For more photos see our slideshow of Disney D23 Expo @ Anaheim Convention Center
If you have ever felt gypped by your trip to Disneyland's California Adventure, then you got a friend in John Lasseter.
"California Adventure: We needed to do something to it," sighed the Pixar/Walt Disney Studios Animation chief creative officer at Sunday afternoon's D23 panel Radiator Springs Reality; "I'll be honest with you, it was not up to the level, for my mind, of a Disney park. It didn't have the theme-ing."
Hence the impetus for his $200 million Route 66 homage Cars Land, which is part of the $1 billion overhaul to bring California Adventure up to par with its sister Disney parks. Despite hitting a record attendance of 6.28 million last year, California Adventure stills ranks as the least visited among Disney's U.S. parks, queuing behind Disneyland (15.98 million), plus Florida's Magic Kingdom (16.9 million) and its smaller resorts (average 10 million apiece). On the upside, it fares better than Universal Studios Hollywood (5 million).
Sunday's panel was about keeping park denizens in the loop on Cars Land prior to its ribbon cutting in December 2012.
The one point not addressed by Imagineers: Where's everyone going to park their own cars at Cars Land? Attendance increased 3 percent at California Adventure from 2009 to 2010. Can you imagine how much it's gonna spike after Cars Land opens?
Like the early 20th century automakers who coerced the extinction of L.A.'s streetcars, Cars Land has already eliminated a parking lot, the Bountiful Valley Farm (a kiddie water park that seemed destitute during peak times) and the Golden Gate Bridge facade.
For all those Mouseketeers attending who were already in the know, the only news alert was that Lasseter doesn't have any photos from his precious 1977-78 days as a Jungle Cruise skipper. The Cars 2 director championed the crowd to a contest: Look through their Disneyland photo albums to see if they have one. If so, post it at this Facebook page for a chance to attend Cars Land on opening day. "Now don't try and photoshop," warned Lasseter, "Pixar actually has the technology which tells if the photo is a fake or not."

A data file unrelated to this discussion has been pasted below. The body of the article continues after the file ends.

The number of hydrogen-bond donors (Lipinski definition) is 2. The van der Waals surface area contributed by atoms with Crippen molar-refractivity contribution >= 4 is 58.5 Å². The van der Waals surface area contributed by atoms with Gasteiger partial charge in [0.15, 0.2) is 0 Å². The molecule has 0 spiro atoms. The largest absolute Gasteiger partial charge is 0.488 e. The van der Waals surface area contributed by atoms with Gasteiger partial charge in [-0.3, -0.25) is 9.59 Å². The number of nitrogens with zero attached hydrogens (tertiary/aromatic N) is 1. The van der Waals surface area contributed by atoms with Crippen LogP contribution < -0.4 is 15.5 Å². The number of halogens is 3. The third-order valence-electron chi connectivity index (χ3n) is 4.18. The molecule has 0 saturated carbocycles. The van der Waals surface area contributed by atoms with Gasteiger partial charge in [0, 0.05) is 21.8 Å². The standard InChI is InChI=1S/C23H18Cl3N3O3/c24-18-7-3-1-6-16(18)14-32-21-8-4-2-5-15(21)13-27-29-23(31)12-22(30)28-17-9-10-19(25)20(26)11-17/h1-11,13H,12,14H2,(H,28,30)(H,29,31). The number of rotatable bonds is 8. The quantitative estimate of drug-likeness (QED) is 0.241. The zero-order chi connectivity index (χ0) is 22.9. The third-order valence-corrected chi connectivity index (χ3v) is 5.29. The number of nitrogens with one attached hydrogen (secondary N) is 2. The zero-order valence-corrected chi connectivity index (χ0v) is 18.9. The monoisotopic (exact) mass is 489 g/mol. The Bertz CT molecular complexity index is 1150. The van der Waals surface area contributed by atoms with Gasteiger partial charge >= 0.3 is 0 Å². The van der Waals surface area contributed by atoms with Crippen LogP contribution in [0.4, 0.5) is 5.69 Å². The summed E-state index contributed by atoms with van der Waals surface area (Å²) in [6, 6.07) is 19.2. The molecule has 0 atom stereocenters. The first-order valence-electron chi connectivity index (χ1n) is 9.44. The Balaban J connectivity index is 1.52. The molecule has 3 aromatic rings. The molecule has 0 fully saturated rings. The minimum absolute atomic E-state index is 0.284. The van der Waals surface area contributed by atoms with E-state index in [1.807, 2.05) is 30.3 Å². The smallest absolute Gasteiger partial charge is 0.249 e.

Of particular note was the simulation looped panorama video playing at the D23 Carousel of Projects exhibit, showing the great Cadillac Mountain range nearly complete (see the clip below) as well as most of the structures in this layout map.
Lasseter remarked that while it took Walt Disney a year and change to open Disneyland, the company is taking four years to build the 12-acre Cars Land, half of which is comprised of the storytelling roller coaster Radiator Springs Racers.
Some of the Radiator autos were on display including Red the Fire Truck, below, who had moving digital eyes.
The Lightning McQueen model with moveable eyes/mouth at 2009's D23 was much cooler than the static one on display this year, seen below.
This one looks like it's better-suited for high roller coaster speeds. From Mater's Junkyard Jamboree mini-ride, there was a tractor prototype, one that will swing kids wildly to-and-fro with its hitched cart.
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Of all the mini-rides at Cars Land, the one that Lasseter constantly talks about is Luigi's Flying Tires -- a throwback to Tomorrowland's Flying Saucers ride he grew up with as a child.
"I'll never forget it -- there's a particular sound to the ride and the way it moves. It's that carrot that Imagineering has always had in front of them to try and figure out, because it [Flying Saucers] failed," said Lasseter. "It's like a giant air hockey table you get to ride on."
Lasseter's vigor is reminiscent of Walt Disney's gusto, especially after hearing the Disney vets regale the crowds throughout D23 with stories about the pioneer. For a guy who's apparently lost his shoebox full of Jungle Cruise Polaroids, it's Lasseter's nostalgia that will restore considerable value to the California Adventure $80 SoCal admission price and ensure that lines stay wonderfully long.